The outfitters had a canoe delivery service and not having a clue where we'd be, I'd originally asked them if they could drop off the canoes for us. As it turns out, the put-in spot was just up the road, at a standard boat ramp and the outfitters had all the usual rubber padding. They tied the canoe onto the car roof and we were off.

I'd brought a pair of cyclists gloves for paddling, since my hands were soft from using a kbd. Ratz who rockclimbs regularly, eschews such things. His hands were tough.

4. Alcohol in the Park

From living in from USA, I expected that alcohol wouldn't be allowed at all. USA still is hungover from prohibition, and you can be put in jail for giving your kids wine with dinner ("endangering the welfare of a minor").

Ratz, coming from a civilized part of the world, where kids grow up thinking that alcohol is a normal part of life, courteously asked what we should and shouldn't do. Since culturally Canada is closer to USA than Switzerland, I was operating on the "don't ask, don't tell" principle and would have kicked Ratz under the table, if we'd been sitting at one.

The ranger gave some convoluted story about what we could and couldn't do with alcohol in the Park. I didn't get it, even after a duplicate explanation. Ratz signalled with his eyebrows to stop being so dense. Outside the ranger station, Ratz straightened me out:

R: "You can bring beer into the park, as long as it's in plastic bottles. You can't bring in beer in aluminium cans or glass bottles, as the Park doesn't want campsites littered. It's very simple really."

J: "I'm supposed to pour my beer into a plastic bottle? It will be flat?!"

R: "Yes"

J: "People who take plastic bottles don't litter, but people who take aluminium cans do?"

R: "Yes"

Ratz is smarter than I, or maybe he just comes from a more civilised part of the world. I thought the ranger was saying that you'd couldn't take beer in aluminium cans into the Park. I just had to pour the beer into an empty plastic coke bottle and screw the lid tight.

What would Bob and Doug MacKenzie think? Did they drink out of a plastic bottle? It seemed hard to imagine. Then, I'd have to drink a whole 2l. in one sitting. It's a long night in a tent with an extra 2l. aboard. I would have to start earlier in the day, rather than risking mayhem venturing into the unfamiliar night to commune with nature.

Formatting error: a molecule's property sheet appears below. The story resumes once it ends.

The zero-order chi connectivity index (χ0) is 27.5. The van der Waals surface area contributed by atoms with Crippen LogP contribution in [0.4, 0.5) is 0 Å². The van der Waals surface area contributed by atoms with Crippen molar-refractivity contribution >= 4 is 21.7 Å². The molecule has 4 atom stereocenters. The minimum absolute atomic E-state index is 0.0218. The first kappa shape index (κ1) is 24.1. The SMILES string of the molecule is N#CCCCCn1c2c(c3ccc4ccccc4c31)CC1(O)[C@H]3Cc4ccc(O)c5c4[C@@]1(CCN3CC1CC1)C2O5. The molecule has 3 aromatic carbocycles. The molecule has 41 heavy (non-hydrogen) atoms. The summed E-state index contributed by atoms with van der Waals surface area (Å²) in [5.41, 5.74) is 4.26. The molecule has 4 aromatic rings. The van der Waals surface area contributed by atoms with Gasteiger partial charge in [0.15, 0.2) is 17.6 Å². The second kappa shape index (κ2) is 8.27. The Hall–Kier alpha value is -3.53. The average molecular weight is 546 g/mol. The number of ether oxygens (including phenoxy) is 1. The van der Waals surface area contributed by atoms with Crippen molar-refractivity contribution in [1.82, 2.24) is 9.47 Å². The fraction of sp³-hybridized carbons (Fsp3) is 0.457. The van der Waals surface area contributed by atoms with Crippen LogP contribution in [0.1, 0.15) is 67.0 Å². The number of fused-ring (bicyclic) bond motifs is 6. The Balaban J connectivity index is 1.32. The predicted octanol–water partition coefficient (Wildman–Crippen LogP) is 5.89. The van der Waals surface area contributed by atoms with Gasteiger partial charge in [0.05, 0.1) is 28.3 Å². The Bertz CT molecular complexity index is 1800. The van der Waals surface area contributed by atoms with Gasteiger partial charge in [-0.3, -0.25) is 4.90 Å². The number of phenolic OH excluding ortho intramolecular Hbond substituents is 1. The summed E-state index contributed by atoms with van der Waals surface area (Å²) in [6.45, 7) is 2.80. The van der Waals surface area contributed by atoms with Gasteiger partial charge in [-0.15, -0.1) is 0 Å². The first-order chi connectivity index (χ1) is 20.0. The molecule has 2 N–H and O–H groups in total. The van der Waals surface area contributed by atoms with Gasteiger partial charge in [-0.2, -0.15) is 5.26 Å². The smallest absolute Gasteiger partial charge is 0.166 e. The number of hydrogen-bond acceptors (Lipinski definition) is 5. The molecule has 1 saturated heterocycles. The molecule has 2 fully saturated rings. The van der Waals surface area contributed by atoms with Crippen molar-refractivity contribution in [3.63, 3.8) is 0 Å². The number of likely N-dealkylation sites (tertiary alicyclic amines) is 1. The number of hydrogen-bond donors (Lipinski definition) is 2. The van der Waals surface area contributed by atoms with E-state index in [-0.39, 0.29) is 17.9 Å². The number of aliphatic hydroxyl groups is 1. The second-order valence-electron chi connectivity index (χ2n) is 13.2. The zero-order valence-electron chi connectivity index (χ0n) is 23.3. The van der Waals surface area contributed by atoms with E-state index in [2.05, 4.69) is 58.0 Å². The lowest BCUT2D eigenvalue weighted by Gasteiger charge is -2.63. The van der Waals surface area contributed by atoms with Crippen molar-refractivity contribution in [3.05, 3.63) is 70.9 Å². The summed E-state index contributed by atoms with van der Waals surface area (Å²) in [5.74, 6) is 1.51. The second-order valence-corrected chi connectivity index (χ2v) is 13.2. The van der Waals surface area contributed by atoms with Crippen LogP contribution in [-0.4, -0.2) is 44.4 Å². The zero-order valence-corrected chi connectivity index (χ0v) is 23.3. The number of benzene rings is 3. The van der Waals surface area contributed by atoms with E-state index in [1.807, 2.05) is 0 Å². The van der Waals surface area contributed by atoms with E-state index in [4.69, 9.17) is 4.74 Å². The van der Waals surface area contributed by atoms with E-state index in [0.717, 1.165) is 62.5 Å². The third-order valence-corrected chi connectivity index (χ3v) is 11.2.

I'm a card-carrying tree-hugging greeny, and there's been many a weekend trip where I've carried out a pack of flattened aluminium beer cans and recycled them. An aluminium can is the best way to enjoy your beer in the wilderness. Here's a perfect opportunity for the Sierra Club or Greenpeace to do some public education.

5. Canoeing

5.1. You're on a lake

I'd only ever canoed on rivers. There, you're trying to stop rocks from tearing out the bottom of your boat. You stand on rocks in the water and you're wet most of the time. You can expect the occasional roll, tipping your gear in the water. I'd brought sealed canoe bags and rented an extra paddle from the surprised outfitters in case I lost one rolling the canoe.

The launch point was a boat ramp on a river, next to a camp ground. In a few minutes you're out on a lake. The lake was large enough that I didn't want to be in the middle of it, in case the wind came up and gave us some chop. I realised the water was deep and I wouldn't be doing a whole lot of standing in it, much less recovering anything that fell out and didn't float. The water was too cold to swim to shore from the middle. Rolling the boat was something you should avoid at all costs. I stuck to the shore and navigated from point to point on the shore line in straight lines. Unlike on a hike, you can't go to a high point to get a navigation fix, so I put some attention to keeping track of where I was, particularly since I wasn't used to navigating on a lake. As it turns out we only had the mildest breezes, and by day 3 I was starting to relax about being on a lake and didn't mind cutting from one side of a lake to the other, although I was still glad to get to the other side.

The first lake (where you put in) was accessible by road. There were summer cabins along the shore. Since we were inside the park, I presume new construction is not allowed and these cabins were grandfathered in with the creation of the park. Once past the first portage, you don't see any more summer cabins and I started to imagine myself as Pierre, a french trapper plying the waterways of Canada 100-200yrs ago. Having seen photos from the air of the lakes and waterways in the NW territories, I knew it wasn't an easy life with moquitoes, much hauling and bitter cold in winter, but for 2 days I allowed myself to feel the romance of the era, without any of the pain.